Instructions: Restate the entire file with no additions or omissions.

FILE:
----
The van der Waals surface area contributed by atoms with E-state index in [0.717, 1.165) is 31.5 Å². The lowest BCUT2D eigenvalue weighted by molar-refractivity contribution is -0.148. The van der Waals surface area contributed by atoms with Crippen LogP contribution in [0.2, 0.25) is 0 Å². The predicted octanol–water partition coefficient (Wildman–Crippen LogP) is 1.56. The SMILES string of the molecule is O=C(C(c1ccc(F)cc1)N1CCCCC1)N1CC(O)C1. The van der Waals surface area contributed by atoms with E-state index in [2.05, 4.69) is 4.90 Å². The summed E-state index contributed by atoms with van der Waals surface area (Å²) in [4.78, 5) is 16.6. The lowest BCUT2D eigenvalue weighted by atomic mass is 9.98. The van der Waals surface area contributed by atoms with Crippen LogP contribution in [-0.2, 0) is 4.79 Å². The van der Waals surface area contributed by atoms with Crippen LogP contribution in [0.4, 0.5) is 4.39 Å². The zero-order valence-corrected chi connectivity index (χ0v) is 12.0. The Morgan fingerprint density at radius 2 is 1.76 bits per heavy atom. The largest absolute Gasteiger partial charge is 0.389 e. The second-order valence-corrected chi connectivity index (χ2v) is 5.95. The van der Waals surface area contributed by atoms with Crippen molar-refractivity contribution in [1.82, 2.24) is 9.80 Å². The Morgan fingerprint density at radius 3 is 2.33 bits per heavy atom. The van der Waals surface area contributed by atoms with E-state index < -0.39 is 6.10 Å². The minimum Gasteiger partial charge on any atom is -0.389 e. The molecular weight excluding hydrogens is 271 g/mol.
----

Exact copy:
The van der Waals surface area contributed by atoms with E-state index in [0.717, 1.165) is 31.5 Å². The lowest BCUT2D eigenvalue weighted by molar-refractivity contribution is -0.148. The van der Waals surface area contributed by atoms with Crippen LogP contribution in [0.2, 0.25) is 0 Å². The predicted octanol–water partition coefficient (Wildman–Crippen LogP) is 1.56. The SMILES string of the molecule is O=C(C(c1ccc(F)cc1)N1CCCCC1)N1CC(O)C1. The van der Waals surface area contributed by atoms with E-state index in [2.05, 4.69) is 4.90 Å². The summed E-state index contributed by atoms with van der Waals surface area (Å²) in [4.78, 5) is 16.6. The lowest BCUT2D eigenvalue weighted by atomic mass is 9.98. The van der Waals surface area contributed by atoms with Crippen LogP contribution in [-0.2, 0) is 4.79 Å². The van der Waals surface area contributed by atoms with Crippen LogP contribution in [0.4, 0.5) is 4.39 Å². The zero-order valence-corrected chi connectivity index (χ0v) is 12.0. The Morgan fingerprint density at radius 2 is 1.76 bits per heavy atom. The largest absolute Gasteiger partial charge is 0.389 e. The second-order valence-corrected chi connectivity index (χ2v) is 5.95. The van der Waals surface area contributed by atoms with Crippen molar-refractivity contribution in [1.82, 2.24) is 9.80 Å². The Morgan fingerprint density at radius 3 is 2.33 bits per heavy atom. The van der Waals surface area contributed by atoms with E-state index < -0.39 is 6.10 Å². The minimum Gasteiger partial charge on any atom is -0.389 e. The molecular weight excluding hydrogens is 271 g/mol.